The micro-pump 30 is controlled by a microprocessor designated by MP, which likewise controls a supercapacitor, designated by 31. The supercapacitor 31 is of a conception in itself known and consequently will not be described herein; here it will suffice to recall that a supercapacitor is an electronic device, obtainable using nanotechnologies, which is capable of accumulating static electricity and supplying electrical energy and is made up of two polarizable electrodes, a separator, and an electrolyte, where the electric field is stored in the interfaces between the electrolyte and the electrodes.
 In the application herein proposed, the supercapacitor 31 is provided for being electrically connected, with modalities in themselves known, to the paths 26 at input to the first cell FC of the portion 20B. Its function is that of compensating the time of response of the electrochemical system and activating the electrical load supplied by the fuel-cell stack 20 before this can achieve the maximum electrical output to the output 26A of the paths 26. The first cell FC of the portion 20B of the fuel-cell stack, as in a loop, functions then as charger of the supercapacitor 31, when the electrical load does not absorb current.
 A further function of the supercapacitor 31 is that of supplying the microprocessor MP, and thus also the micro-pump 30.
 As mentioned previously, traditional systems of production of the electrode structures for fuel cells are based upon the deposition of catalysts on carbon substrates, hot-pressed on the electrolyte, i.e., the membrane.
 According to the present invention, there is instead proposed recourse to micromachining to obtain multiple layers that form the components of the cells FC on the substrate made from the film 21, with a technique similar to the one currently in use for the production of various printed circuits.
FIG. 3 shows the multi-layer structure of an individual miniaturized cell FC provided according to the invention, which can be obtained with various procedures.
 In a first possible implementation, on the flexible supporting film 21 there are defined the paths 26, by means of deposition of electrically conductive material. The supporting film 21 is then provided with the fuel-distribution system 22, 24 and the water-discharge system 23, 25, for example by means of hot-pressing of a polymeric layer on the film itself.
 Subsequently, in an area corresponding to the area in which a cell FC is to be obtained, deposited on the film 21 is a layer of metallic coating, designated in FIG. 3 by RMI. On the layer RMI there is then positioned an electrode-electrolyte assembled structure, which comprises:
 an appropriate anodic catalyst, designated by CA, which functions as positive electrode;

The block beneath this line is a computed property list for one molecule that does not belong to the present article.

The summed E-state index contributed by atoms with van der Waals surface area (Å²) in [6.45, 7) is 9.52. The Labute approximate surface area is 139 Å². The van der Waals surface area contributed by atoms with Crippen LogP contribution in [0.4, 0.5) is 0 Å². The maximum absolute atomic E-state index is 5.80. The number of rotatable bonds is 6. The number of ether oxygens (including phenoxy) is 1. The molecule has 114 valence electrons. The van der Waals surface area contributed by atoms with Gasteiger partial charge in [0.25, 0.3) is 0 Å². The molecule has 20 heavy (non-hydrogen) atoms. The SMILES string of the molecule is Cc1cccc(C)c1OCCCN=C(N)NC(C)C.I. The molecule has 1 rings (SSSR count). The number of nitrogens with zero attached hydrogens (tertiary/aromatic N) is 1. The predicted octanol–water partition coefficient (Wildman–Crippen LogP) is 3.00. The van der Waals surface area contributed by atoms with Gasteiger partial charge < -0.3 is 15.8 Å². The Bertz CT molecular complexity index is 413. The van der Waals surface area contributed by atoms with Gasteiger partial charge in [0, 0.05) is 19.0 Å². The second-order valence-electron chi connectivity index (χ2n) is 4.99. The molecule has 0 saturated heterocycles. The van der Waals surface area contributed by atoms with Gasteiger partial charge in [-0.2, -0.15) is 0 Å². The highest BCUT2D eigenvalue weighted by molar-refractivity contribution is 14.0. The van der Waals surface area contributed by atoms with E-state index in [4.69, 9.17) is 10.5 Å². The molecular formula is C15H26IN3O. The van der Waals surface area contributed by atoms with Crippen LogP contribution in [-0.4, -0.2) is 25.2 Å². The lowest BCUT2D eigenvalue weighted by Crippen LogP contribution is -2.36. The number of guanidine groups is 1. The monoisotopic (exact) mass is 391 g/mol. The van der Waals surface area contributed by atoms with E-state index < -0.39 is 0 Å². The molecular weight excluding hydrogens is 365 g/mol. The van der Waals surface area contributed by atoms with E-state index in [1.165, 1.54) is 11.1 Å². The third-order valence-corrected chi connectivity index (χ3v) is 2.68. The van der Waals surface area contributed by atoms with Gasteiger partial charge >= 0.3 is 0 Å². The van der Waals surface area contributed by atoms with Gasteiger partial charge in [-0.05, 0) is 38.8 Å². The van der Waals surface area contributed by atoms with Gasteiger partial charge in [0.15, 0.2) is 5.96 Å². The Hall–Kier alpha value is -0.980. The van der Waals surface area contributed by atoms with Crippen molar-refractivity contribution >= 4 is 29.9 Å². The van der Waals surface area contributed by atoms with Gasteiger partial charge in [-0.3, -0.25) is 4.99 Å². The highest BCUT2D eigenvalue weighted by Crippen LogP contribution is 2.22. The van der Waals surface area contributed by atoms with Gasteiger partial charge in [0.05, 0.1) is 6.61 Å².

an appropriate cathodic catalyst, designated by CC, which functions as negative electrode; and
 a suitable electrolyte EL, set between the anodic catalyst CA and the cathodic catalyst CC.
 Following upon positioning of the aforesaid assembled structure, on the cathodic catalyst, there is deposited a layer of metallic coating RMS. Possibly deposited on the latter is, finally, a protective layer made of polymeric material RP.
 As an alternative to the technique described herein, the electrode-electrolyte structure could be obtained by depositing the anodic catalyst CA on the layer RMI. On the anodic catalyst CA there will then be positioned or deposited the electrolyte EL. This will be followed, in order, by deposition of the cathodic catalyst CA, of the layer of metallic coating RMS, and of the possible protective layer RP.
 Another possibility is that of obtaining separately the complex formed by the layers RMI, CA, EL, CC, RMS, then to proceed to its fixing (for example, by gluing) on the flexible supporting film 21.
 Operation of the miniaturized cells FC forming part of the fuel-cell stack illustrated in FIG. 2 is similar to the one described previously with reference to FIG. 1. It is to be noted, in this connection, that the metallic layers RMI and RMS provide means for conducting the electrical current to the electrodes CA, CC.
 The electrodes or catalysts CA, CC may comprise granules of carbon and a noble metal, such as for example platinum, palladium, rhodium, iridium, osmium or ruthenium, and the electrolyte EL can be in the form of a membrane of Naphion.
 In a preferred embodiment, it is possible to envisage deposition of the catalysts CA, CC on zeolite materials, with the aim of increasing the catalytic activity. The electrolyte EL may thus advantageously be in the form of a composite Naphion-zeolite membrane, in order to enable reduction of the cross-over of methanol.
 Once again in order to increase the catalytic activity, in an advantageous variant embodiment, the catalysts CA, CC can comprise fullerenes and/or carbon nanotubes and/or carbon nanofibres.
 From what has been described previously, it is clear how the cells FC are supported by a polymeric film 21, giving rise to an overall flexible structure that may present a considerable development in length.
 In effect, the said structure is thus configured as a continuous ribbon having a thickness of some millimetres, which can be rolled up. From said ribbon it will be possible to cut a piece designed to form the portion 20B illustrated in FIG. 2, comprising a desired number of cells FC according to the total voltage that it is intended to reach. To this piece there will evidently be combined the respective control portion 20A.
 The use of micromachining for obtaining multiple layers that form the components of the cells FC on the flexible substrate made from the film 21 enables, according to the invention, production of low-cost fuel-cell stacks with high production volumes.
 Of course, without prejudice to the principle of the invention, the details of construction and the embodiments may vary with respect to what is described and illustrated herein purely by way of example.
 It is to be pointed out, in particular, that the structure described is applicable also to the production of other types of direct-alcohol fuel cells, i.e., designed for being supplied with ethanol or other alcohols different from methanol.